Weekly Photo Challenge: Rool Of Thurds


“Roolz is Roolz”, but, as is often the case, Roolz are there to be broken. I mean, c’mon…how long has that Rool of Thurds been around?

According to Wikipedia – The rule of thirds was first written down by John Thomas Smith in 1797. In his book Remarks on Rural Scenery, Smith quotes a 1783 work by Sir Joshua Reynolds, in which Reynolds discusses, in unquantified terms, the balance of dark and light in a painting. Smith then continues with an expansion on the idea, naming it the “Rule of Thirds”.

So this week I’m going to play whilst still conforming to the Rool of Thurds

Rule of Thirds

When I said play, I meant with textures and borders. However as you can see the Cross is in the left hand third of the photograph, the centre of the cross is on the top third and the horizon is on the bottom third. As you can guess by now I’m struggling to say a lot about the photograph for this weeks challenge. So instead here’s a little ditty I found about the Rool of Thurds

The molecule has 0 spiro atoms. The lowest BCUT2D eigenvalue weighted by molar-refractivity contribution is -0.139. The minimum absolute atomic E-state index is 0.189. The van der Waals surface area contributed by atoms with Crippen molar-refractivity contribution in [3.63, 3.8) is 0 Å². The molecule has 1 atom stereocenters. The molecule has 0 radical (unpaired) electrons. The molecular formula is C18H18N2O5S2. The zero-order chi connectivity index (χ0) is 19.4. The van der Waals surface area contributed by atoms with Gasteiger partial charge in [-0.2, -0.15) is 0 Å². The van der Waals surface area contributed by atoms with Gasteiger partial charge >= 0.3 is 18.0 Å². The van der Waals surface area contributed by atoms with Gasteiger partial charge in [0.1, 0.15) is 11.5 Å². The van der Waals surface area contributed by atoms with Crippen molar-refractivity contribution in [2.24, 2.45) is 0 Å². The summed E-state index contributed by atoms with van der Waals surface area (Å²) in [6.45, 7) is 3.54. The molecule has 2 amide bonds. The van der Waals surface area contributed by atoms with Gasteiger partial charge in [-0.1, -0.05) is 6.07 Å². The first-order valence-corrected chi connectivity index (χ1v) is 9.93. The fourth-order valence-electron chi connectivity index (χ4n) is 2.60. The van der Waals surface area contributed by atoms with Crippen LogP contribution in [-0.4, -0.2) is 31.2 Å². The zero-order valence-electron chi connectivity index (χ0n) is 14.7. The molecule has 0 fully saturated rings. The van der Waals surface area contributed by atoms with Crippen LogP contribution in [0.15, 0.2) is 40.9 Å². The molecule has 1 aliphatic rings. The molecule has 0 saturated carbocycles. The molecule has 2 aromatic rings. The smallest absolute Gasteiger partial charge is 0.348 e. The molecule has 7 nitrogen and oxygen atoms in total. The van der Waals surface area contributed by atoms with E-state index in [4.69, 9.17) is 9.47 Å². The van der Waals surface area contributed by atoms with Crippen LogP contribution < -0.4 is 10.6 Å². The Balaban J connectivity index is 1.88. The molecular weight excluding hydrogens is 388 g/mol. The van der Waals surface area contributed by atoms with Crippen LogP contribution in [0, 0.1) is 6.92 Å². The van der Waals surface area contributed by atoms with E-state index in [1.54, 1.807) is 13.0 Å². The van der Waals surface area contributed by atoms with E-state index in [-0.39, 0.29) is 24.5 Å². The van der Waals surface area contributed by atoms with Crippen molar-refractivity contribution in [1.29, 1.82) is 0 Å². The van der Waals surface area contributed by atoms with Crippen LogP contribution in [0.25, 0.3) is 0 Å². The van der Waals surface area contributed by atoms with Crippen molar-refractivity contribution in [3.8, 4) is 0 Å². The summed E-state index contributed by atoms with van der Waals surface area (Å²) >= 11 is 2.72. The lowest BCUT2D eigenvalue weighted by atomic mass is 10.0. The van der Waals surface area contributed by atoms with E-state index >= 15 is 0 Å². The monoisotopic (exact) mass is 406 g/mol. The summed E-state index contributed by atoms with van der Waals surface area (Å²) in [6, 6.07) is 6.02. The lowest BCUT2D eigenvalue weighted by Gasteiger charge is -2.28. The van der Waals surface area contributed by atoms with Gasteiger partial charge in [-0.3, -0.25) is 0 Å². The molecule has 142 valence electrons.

A normal person sees a storm, thinks help and runs away
A photographer sees that storm, and runs the other way
Off into the cold they go, the wind, the rain and more
To capture pics no matter what, of all the things they saw
Watching all the huge waves crashing, defiantly they stand
Looking out from beneath the pier, with camera in hand
Why do we do such stupid things, like photograph the snow
We can’t resist to get that pic, so off we always go
We see the world through rule of thirds, and many shades of grey
The search to get the perfect shot, continues every day
Dean Thorpe – The poem: “The photographer” by Dean Thorpe.

5 thoughts on “Weekly Photo Challenge: Rool Of Thurds

  1. petspeopleandlife February 28, 2015 / 00:54

    Well, rule of thirds is all good and I’m not a pro but I see no good reason why the rule must remain in place at all times. Excellent example, Mike, of the rule of thirds.

    Like

  2. Mike Hardisty February 28, 2015 / 20:14

    One of the biggest photographs hanging on my wall 120 cm x 80 cm breaks all the rules, especially the Rule of Thirds.

    Like

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